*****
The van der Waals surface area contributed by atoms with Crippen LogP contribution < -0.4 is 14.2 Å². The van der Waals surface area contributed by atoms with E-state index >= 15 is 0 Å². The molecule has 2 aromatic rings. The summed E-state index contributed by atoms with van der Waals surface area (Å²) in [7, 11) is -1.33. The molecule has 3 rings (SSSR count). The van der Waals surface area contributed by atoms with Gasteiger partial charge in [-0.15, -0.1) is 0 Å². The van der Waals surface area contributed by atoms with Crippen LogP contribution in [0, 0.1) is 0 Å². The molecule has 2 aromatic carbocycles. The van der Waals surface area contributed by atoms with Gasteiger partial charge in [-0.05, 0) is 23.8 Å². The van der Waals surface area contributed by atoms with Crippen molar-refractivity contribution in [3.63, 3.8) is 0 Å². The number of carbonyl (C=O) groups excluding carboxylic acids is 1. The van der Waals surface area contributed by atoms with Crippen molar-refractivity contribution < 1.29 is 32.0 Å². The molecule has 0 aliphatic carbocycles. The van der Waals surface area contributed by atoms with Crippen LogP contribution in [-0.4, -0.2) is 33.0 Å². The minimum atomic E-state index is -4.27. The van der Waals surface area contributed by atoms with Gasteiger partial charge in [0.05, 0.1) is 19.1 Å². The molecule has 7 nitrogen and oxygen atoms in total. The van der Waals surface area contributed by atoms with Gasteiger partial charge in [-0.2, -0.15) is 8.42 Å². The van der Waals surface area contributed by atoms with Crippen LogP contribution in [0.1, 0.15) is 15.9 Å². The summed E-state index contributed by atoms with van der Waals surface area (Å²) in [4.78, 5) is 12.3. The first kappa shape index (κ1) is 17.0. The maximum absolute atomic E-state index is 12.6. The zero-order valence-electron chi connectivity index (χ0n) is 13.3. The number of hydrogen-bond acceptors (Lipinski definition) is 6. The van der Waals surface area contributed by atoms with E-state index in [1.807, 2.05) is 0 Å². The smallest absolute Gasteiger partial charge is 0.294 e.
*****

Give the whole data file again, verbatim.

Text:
The van der Waals surface area contributed by atoms with Crippen LogP contribution < -0.4 is 14.2 Å². The van der Waals surface area contributed by atoms with E-state index >= 15 is 0 Å². The molecule has 2 aromatic rings. The summed E-state index contributed by atoms with van der Waals surface area (Å²) in [7, 11) is -1.33. The molecule has 3 rings (SSSR count). The van der Waals surface area contributed by atoms with Gasteiger partial charge in [-0.15, -0.1) is 0 Å². The van der Waals surface area contributed by atoms with Crippen LogP contribution in [0, 0.1) is 0 Å². The molecule has 2 aromatic carbocycles. The van der Waals surface area contributed by atoms with Gasteiger partial charge in [-0.05, 0) is 23.8 Å². The van der Waals surface area contributed by atoms with Crippen molar-refractivity contribution in [3.63, 3.8) is 0 Å². The number of carbonyl (C=O) groups excluding carboxylic acids is 1. The van der Waals surface area contributed by atoms with Crippen molar-refractivity contribution < 1.29 is 32.0 Å². The molecule has 0 aliphatic carbocycles. The van der Waals surface area contributed by atoms with Crippen LogP contribution in [-0.4, -0.2) is 33.0 Å². The minimum atomic E-state index is -4.27. The van der Waals surface area contributed by atoms with Gasteiger partial charge in [0.05, 0.1) is 19.1 Å². The molecule has 7 nitrogen and oxygen atoms in total. The van der Waals surface area contributed by atoms with Gasteiger partial charge in [-0.2, -0.15) is 8.42 Å². The van der Waals surface area contributed by atoms with Crippen LogP contribution in [0.1, 0.15) is 15.9 Å². The summed E-state index contributed by atoms with van der Waals surface area (Å²) in [4.78, 5) is 12.3. The first kappa shape index (κ1) is 17.0. The maximum absolute atomic E-state index is 12.6. The zero-order valence-electron chi connectivity index (χ0n) is 13.3. The number of hydrogen-bond acceptors (Lipinski definition) is 6. The van der Waals surface area contributed by atoms with E-state index in [1.807, 2.05) is 0 Å². The smallest absolute Gasteiger partial charge is 0.294 e.